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Winter 1999-2000
Vol. 62, No. 2

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Robert Berkow '59M (Res/Flw) gladly took on editing jobs 40 years ago while studying at the School of Medicine and Dentistry.

He figured the close-reading skills he could develop as an editor would later come in handy as a practitioner, when he would have to wade through medical journals to keep up in his chosen field of psychiatry.

For the past 25 years, Berkow has been using those same Rochester-honed editing skills to help the entire medical profession stay up-to-date through his post as editor of The Merck Manual of Diagnosis and Therapy.

The venerable mainstay of the medical profession celebrated its 100th anniversary with the 1999 edition, and for a quarter of the book's life, Berkow has been there as the manual's pages have paralleled the growth in modern medicine.

"You can follow the clinical practice of medicine during the last 100 years through the different editions," Berkow says. "It's all well documented."

First put out in 1899, the Merck Manual, as the book is known, is the longest continually published medical textbook in the country. It is also the most widely used, with more than 10 million copies printed (2 million in the latest edition) and with translations in 16 languages.

Berkow was thoroughly familiar with the manual when he came to Rochester to complete a psychiatry residency and fellowship in the School of Medicine's renowned program in what was then called "psychosomatic medicine." He stayed on as a part-time faculty member and as a private practitioner.

In 1974, when he took over the job of editing the publication of the pharmaceutical giant Merck and Company, Berkow moved to Philadelphia, where the manual's editorial offices are located.

The book sold about 350,000 copies then, outselling its nearest competitor by a four-to-one margin, but Berkow says the volume had become stagnant.

"We basically gutted it and started from scratch," he says of the overhaul. "We more than doubled the size and completely rewrote it. It really became a new book beginning with the 1977 edition."

For much of the work, Berkow turned to his colleagues at the School of Medicine and Dentistry. Of the manual's 280 authors, about 25 were Rochester faculty, by far the largest contingent from any one institution. (The Rochester tradition continues. For a list of alumni contributors to the 1999 manual, see Class Acts, 'Merck' Mine Rochester.)

The current edition encompasses nearly 3,000 pages, dwarfing the pocket-sized 192 pages of the original. That's not all that has changed as throughout its history the manual has tried to reflect state-of-the-art medicine.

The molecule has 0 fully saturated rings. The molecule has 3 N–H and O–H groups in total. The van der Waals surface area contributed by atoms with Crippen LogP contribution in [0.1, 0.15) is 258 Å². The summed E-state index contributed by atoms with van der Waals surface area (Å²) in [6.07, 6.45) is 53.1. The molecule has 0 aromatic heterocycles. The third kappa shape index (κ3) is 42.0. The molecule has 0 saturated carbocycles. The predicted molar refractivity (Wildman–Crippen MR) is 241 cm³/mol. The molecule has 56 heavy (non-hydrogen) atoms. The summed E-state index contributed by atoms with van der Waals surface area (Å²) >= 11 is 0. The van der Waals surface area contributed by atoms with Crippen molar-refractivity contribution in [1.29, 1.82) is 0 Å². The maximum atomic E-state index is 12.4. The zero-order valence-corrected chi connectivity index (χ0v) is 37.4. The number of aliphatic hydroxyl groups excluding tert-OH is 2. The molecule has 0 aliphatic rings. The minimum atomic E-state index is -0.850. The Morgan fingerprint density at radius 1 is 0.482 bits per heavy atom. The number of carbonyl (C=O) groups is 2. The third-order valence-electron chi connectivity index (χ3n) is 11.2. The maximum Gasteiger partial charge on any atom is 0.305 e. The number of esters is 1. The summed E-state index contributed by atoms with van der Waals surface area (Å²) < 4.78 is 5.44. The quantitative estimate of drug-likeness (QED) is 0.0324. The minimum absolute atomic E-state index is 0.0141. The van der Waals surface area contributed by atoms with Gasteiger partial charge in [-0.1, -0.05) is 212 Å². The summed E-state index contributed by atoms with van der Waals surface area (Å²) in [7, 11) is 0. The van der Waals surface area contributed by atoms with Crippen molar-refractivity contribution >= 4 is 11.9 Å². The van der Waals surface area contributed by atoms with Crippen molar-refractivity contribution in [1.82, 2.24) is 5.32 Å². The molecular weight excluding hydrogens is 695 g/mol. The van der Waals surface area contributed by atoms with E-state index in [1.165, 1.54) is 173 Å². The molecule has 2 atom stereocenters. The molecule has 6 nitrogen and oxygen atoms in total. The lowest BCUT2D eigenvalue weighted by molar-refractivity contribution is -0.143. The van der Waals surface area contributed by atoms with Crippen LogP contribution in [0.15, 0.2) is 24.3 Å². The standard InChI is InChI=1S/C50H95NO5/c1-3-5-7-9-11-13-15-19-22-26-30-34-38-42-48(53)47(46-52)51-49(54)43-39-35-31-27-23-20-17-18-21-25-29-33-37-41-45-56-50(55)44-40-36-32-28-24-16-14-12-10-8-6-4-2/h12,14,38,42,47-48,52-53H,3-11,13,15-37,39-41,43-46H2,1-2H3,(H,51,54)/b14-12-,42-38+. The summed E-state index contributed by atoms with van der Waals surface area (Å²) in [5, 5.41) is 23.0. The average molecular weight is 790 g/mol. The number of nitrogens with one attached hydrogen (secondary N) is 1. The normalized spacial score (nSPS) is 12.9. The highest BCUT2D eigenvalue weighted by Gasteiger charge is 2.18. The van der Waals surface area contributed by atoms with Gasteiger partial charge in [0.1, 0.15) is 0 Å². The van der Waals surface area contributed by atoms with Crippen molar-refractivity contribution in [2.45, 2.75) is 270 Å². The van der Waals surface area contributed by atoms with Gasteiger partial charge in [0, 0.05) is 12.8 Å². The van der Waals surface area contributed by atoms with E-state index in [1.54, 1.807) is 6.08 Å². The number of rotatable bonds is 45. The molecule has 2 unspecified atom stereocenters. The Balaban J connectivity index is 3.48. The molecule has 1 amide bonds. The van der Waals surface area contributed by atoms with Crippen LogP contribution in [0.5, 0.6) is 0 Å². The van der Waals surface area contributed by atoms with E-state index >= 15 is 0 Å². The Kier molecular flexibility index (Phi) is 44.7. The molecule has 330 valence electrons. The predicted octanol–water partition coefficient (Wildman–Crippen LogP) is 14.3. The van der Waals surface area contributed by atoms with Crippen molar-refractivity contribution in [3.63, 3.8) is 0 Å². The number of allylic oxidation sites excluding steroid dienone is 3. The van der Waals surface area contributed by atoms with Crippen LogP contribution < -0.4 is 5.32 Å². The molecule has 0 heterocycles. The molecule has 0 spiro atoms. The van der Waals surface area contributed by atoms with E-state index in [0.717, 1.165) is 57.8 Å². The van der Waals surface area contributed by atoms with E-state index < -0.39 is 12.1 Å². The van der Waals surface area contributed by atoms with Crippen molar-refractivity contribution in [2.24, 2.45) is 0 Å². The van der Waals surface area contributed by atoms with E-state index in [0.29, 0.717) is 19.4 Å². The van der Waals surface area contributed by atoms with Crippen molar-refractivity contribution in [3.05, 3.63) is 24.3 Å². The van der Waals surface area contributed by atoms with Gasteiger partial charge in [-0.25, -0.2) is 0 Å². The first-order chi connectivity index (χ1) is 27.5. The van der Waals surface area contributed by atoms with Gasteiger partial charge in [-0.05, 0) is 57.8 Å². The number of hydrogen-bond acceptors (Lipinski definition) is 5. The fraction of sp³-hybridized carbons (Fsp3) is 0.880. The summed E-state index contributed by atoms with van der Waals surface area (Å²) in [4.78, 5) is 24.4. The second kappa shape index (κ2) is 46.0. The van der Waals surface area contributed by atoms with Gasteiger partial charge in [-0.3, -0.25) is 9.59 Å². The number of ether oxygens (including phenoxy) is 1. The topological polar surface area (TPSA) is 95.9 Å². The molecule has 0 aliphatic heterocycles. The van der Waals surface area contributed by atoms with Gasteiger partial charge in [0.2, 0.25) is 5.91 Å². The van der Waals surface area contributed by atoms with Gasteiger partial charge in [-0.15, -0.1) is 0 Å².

The 1899 book advocated treatments like smoking tobacco to relieve asthma attacks and dosing patients with strychnine or arsenic to cure various other ailments.

The 1999 manual reads like a What's What of medical marvels: penicillin, insulin, vaccines, organ transplants, medical imaging from X-rays to MRIs, protease inhibitors and other new pharmacological breakthroughs, just to name a few.

"The book has always represented what a doctor needs to know to practice medicine," Berkow says.

Doctors have always been the book's top audience, closely followed by medical students, nurses, and others in the health professions.

But Berkow noticed early in his tenure that one out of every five owners of the manual was a nonprofessional. That led to the introduction in 1997 of The Merck Manual of Medical Information--Home Edition, a version of the book translated into nonmedical English. The book has sold more than 1 million copies.

"It was clear to me that the public wanted more sophisticated information," Berkow says. "In essence they wanted to know what the doctors know, and we decided to give it to them."

Berkow also has overseen the introduction in 1990 of The Merck Manual of Geriatrics and watched as new technology, particularly the Web, has made the manuals more accessible. (The manual can be searched through Merck's Web site at www.

Berkow, who also teaches at MCP Hahnemann University School of Medicine in Philadelphia, says he tries to infuse the book with many of the lessons he learned as a student at the University.

Intrigued by the interplay between mind and body and between mental states and physical health, Berkow came to Rochester to study with some of the pioneers in the field, such as John Romano and George Engel.

"It's a broad way of looking at human beings and how the mind interacts with different parts of one's biology in affecting health," Berkow says.

The Rochester influence shows up in some of the manual's touches that go beyond the clearly clinical. For example, sections on children with chronic disease note how parents and siblings might be affected in dealing with the illness, and a section on suicide includes information on how attending physicians might be affected by a patient's death.

"The kinds of things that I originally went to Rochester to be better at--and the kinds of things that Rochester has been almost a fountainhead for--are expressed in the Merck Manual as best one can in a general medical textbook," Berkow says.

But most of all he revels in a job that lets him use all his editing and medical skills.

"I've been given total independence on the project, and I have the chance to relate to some of the best medical minds in their fields," Berkow says. "I love it."

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